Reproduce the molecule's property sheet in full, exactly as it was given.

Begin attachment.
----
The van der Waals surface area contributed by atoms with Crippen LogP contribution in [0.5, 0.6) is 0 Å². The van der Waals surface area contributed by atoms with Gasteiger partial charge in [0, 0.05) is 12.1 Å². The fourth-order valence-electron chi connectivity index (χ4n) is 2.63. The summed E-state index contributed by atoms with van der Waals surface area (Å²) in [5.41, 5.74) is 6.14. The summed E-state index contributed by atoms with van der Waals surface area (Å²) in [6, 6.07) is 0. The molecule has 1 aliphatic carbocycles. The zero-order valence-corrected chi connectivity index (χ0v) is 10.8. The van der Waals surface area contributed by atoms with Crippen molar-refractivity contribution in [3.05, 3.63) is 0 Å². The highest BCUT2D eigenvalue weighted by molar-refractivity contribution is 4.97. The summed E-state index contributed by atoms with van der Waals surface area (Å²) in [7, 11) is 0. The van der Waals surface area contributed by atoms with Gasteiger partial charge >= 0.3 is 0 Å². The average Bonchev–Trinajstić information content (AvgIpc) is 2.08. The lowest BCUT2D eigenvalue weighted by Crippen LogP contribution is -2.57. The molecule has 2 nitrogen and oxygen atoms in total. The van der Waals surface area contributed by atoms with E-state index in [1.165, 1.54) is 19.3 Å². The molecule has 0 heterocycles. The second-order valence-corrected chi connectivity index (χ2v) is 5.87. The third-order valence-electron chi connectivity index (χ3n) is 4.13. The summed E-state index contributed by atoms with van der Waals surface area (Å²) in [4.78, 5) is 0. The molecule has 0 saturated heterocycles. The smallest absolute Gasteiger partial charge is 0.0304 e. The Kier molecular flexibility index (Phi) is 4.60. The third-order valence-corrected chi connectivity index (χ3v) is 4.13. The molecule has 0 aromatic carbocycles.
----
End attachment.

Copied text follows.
The van der Waals surface area contributed by atoms with Crippen LogP contribution in [0.5, 0.6) is 0 Å². The van der Waals surface area contributed by atoms with Gasteiger partial charge in [0, 0.05) is 12.1 Å². The fourth-order valence-electron chi connectivity index (χ4n) is 2.63. The summed E-state index contributed by atoms with van der Waals surface area (Å²) in [5.41, 5.74) is 6.14. The summed E-state index contributed by atoms with van der Waals surface area (Å²) in [6, 6.07) is 0. The molecule has 1 aliphatic carbocycles. The zero-order valence-corrected chi connectivity index (χ0v) is 10.8. The van der Waals surface area contributed by atoms with Crippen molar-refractivity contribution in [3.05, 3.63) is 0 Å². The highest BCUT2D eigenvalue weighted by molar-refractivity contribution is 4.97. The summed E-state index contributed by atoms with van der Waals surface area (Å²) in [7, 11) is 0. The van der Waals surface area contributed by atoms with Gasteiger partial charge >= 0.3 is 0 Å². The average Bonchev–Trinajstić information content (AvgIpc) is 2.08. The lowest BCUT2D eigenvalue weighted by Crippen LogP contribution is -2.57. The molecule has 2 nitrogen and oxygen atoms in total. The van der Waals surface area contributed by atoms with E-state index in [1.165, 1.54) is 19.3 Å². The molecule has 0 heterocycles. The second-order valence-corrected chi connectivity index (χ2v) is 5.87. The third-order valence-electron chi connectivity index (χ3n) is 4.13. The summed E-state index contributed by atoms with van der Waals surface area (Å²) in [4.78, 5) is 0. The molecule has 0 saturated heterocycles. The smallest absolute Gasteiger partial charge is 0.0304 e. The Kier molecular flexibility index (Phi) is 4.60. The third-order valence-corrected chi connectivity index (χ3v) is 4.13. The molecule has 0 aromatic carbocycles.